Reports of hospital infections with methicillin resistant Staphylococcus aureus (MRSA) have epitomised antibiotic resistance in the public eye and galvanised hospital authorities to improve ward cleanliness and hygiene. MRSA infection is most prevalent in surgical wards and in long term care facilities, where indwelling devices are used, and has recently been recognised as a community problem in the United States.9 The organism is commensal on humans under ordinary conditions, and varying percentages of nursing staff have been found to carry the organism.10 It is also found on the coats of animals, and in animal surgery has accounted for the same problems in dogs, horses, and a cat as it has in human surgery. Transfer of resistant organisms between companion animalsand human patients has been detected,11 and it is generally acknowledged that MRSA in animals is most likely derived from humans. MRSA has not been reported from food animals.

    The use of antibiotics in animals has raised controversy, particularly with respect to their use as feed additives to promote growth of livestock. There can be little doubt that the clinical therapeutic use of antibiotics in animals is justified, and, with large collections of animals, individual treatment is not feasible—hence drug delivery in water or feed is necessary and justified. However, the difference between mass prophylaxis and growth promotion is poorly defined. For example, the fluoroquinolone enrofloxacin is used to treat respiratory infections in turkeys and chickens and is sometimes given to an entire flock in water. The concern is that the use ofenrofloxacin leads to drug resistant Campylobacter—a common cause of food poisoning in humans—and the prevalence of fluoroquinolone resistant Campylobacter in humans is increasing.12 As a result, the US Food and Drug Administration has recently banned enrofloxacin's use in poultry (July 2005).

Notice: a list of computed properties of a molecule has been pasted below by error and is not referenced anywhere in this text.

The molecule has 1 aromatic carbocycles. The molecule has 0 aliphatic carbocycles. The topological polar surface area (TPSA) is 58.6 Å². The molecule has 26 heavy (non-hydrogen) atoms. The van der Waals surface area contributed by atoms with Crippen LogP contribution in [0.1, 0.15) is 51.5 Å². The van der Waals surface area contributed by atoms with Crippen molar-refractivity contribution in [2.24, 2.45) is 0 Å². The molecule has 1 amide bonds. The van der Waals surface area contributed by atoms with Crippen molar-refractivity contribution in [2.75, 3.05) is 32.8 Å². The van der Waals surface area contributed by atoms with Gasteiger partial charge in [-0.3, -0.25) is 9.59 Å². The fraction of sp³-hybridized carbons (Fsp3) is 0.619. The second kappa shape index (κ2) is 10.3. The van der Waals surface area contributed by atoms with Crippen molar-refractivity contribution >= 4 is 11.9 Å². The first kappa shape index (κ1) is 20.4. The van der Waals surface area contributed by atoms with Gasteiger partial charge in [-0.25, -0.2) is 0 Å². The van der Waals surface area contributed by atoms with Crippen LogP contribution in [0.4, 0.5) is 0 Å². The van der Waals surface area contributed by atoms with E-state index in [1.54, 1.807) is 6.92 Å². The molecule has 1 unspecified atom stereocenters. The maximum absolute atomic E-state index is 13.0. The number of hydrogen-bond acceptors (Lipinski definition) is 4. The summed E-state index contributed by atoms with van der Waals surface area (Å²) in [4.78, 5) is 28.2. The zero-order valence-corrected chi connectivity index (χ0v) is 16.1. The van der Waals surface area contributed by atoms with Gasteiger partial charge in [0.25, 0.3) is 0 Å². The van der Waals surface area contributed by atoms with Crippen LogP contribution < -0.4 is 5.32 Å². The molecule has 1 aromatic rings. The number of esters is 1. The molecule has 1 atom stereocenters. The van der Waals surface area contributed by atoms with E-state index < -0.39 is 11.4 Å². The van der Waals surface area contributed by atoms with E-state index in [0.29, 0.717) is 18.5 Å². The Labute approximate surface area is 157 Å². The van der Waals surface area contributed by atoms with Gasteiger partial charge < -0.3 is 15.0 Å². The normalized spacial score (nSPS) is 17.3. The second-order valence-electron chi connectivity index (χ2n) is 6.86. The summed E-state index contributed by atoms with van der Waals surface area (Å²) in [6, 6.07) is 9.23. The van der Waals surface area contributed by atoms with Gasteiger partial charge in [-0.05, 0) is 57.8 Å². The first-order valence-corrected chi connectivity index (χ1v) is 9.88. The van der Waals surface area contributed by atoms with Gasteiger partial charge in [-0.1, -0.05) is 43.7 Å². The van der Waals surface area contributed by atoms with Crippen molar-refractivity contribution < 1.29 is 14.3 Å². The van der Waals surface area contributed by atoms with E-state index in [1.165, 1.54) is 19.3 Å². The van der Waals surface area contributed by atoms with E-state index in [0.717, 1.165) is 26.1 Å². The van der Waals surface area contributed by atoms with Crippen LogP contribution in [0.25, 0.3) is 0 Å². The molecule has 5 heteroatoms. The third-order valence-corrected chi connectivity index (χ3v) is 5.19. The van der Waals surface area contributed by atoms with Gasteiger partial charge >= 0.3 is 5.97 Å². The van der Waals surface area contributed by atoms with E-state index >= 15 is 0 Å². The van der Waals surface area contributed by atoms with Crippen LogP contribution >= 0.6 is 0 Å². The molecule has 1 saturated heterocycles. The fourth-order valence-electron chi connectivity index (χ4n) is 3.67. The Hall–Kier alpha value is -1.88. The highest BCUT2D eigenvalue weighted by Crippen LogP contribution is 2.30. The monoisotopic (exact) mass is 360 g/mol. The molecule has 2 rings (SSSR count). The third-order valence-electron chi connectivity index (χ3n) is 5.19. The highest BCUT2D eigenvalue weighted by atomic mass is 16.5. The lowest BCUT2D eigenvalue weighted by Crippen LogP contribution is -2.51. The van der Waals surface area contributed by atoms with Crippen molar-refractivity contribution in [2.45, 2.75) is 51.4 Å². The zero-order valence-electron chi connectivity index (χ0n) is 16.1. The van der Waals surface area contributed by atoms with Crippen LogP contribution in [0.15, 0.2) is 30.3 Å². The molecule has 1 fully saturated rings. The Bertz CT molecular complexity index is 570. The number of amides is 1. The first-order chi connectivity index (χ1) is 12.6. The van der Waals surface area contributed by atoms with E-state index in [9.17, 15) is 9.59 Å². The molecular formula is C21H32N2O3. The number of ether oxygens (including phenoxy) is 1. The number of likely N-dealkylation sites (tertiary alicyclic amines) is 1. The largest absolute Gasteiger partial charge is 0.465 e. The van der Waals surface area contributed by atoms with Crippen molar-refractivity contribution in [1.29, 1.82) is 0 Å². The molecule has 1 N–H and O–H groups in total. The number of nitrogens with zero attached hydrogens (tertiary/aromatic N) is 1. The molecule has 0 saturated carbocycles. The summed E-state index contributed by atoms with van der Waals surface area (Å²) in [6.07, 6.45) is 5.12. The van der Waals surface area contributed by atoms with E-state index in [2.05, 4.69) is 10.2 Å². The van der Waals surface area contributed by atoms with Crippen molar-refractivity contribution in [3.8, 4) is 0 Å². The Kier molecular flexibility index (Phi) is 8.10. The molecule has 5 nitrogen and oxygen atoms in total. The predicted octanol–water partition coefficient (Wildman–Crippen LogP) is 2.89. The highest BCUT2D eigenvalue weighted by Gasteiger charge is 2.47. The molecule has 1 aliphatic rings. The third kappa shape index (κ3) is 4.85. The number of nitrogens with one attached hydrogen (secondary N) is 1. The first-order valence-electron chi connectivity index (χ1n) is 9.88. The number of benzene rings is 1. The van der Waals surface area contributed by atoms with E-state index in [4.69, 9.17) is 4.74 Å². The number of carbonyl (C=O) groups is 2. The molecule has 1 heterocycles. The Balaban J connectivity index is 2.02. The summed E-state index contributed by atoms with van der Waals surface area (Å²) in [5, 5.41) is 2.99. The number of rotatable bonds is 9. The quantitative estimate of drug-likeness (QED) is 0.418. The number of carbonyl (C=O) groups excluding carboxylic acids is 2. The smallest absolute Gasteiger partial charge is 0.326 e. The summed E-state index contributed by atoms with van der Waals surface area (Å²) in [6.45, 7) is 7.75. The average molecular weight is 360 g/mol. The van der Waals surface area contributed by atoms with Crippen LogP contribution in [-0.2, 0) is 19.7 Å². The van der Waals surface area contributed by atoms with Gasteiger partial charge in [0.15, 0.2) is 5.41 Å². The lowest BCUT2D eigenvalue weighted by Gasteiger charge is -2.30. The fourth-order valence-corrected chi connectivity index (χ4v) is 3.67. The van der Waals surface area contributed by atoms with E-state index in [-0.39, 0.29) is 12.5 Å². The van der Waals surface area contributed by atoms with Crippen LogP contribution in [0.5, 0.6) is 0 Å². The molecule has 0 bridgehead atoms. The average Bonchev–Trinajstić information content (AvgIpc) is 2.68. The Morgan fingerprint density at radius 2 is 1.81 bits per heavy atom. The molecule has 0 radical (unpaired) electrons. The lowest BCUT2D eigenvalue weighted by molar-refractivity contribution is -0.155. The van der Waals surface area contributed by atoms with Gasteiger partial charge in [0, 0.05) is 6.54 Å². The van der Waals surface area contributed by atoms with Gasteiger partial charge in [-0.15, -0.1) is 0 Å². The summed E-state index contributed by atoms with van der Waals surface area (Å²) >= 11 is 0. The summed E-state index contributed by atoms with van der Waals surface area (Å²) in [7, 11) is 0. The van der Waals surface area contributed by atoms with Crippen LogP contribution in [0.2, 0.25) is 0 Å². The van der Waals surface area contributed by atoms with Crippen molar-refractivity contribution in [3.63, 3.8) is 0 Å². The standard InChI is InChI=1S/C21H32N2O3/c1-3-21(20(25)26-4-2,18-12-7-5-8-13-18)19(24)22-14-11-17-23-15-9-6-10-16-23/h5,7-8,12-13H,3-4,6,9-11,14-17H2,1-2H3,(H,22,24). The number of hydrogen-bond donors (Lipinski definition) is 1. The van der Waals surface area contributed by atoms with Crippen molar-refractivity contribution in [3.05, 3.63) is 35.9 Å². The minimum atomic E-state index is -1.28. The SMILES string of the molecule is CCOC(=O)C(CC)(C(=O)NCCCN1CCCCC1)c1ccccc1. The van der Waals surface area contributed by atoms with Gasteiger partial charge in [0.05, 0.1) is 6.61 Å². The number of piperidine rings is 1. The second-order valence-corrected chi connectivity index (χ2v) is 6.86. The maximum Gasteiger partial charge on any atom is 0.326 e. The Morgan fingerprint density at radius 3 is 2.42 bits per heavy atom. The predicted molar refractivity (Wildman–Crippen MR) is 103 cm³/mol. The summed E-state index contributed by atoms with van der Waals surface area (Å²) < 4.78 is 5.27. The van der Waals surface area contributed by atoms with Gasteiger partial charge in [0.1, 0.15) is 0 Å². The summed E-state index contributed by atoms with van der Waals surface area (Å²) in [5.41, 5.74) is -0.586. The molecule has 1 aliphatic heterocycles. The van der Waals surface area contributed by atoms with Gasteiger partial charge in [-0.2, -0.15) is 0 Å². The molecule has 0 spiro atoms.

Certain growth promoters have also been banned in the European Union, but controversy continues as to the potential health risk of transfer of antibiotic resistance from animals to man when set against the increased production costs and food prices—a trade off between public healthand economic benefits. The British veterinary profession and livestock community have responded well to the challenge of potential antibiotic resistance in animals. RUMA (Responsible use of Medicines in Agriculture Alliance), a consortium of 18 organisations, has addressed the use of antibiotics in the main species of farm animal and has recently launched guidelines on the “responsibleuse of antimicrobials” in these species, with the comment that human health must be the overriding consideration. This is a unique initiative involving organisations representing every stage of the process from “farm to fork” and promoting the highest standards of food safety and animal health and welfare.

    The magic bullets have lost some of their magic. One solution may be to find alternatives to antibiotics when resistance appears, but there is also an urgent need for new antibiotics to be developed. Few pharmaceutical companies are now involved in antibiotic development, however. The high cost of development, the prolonged safety evaluation, and the probable short duration of fielduse and the present tendencyfor any new compound to induce resistance all militate against major investment in new compounds.


    • Competing interests None declared.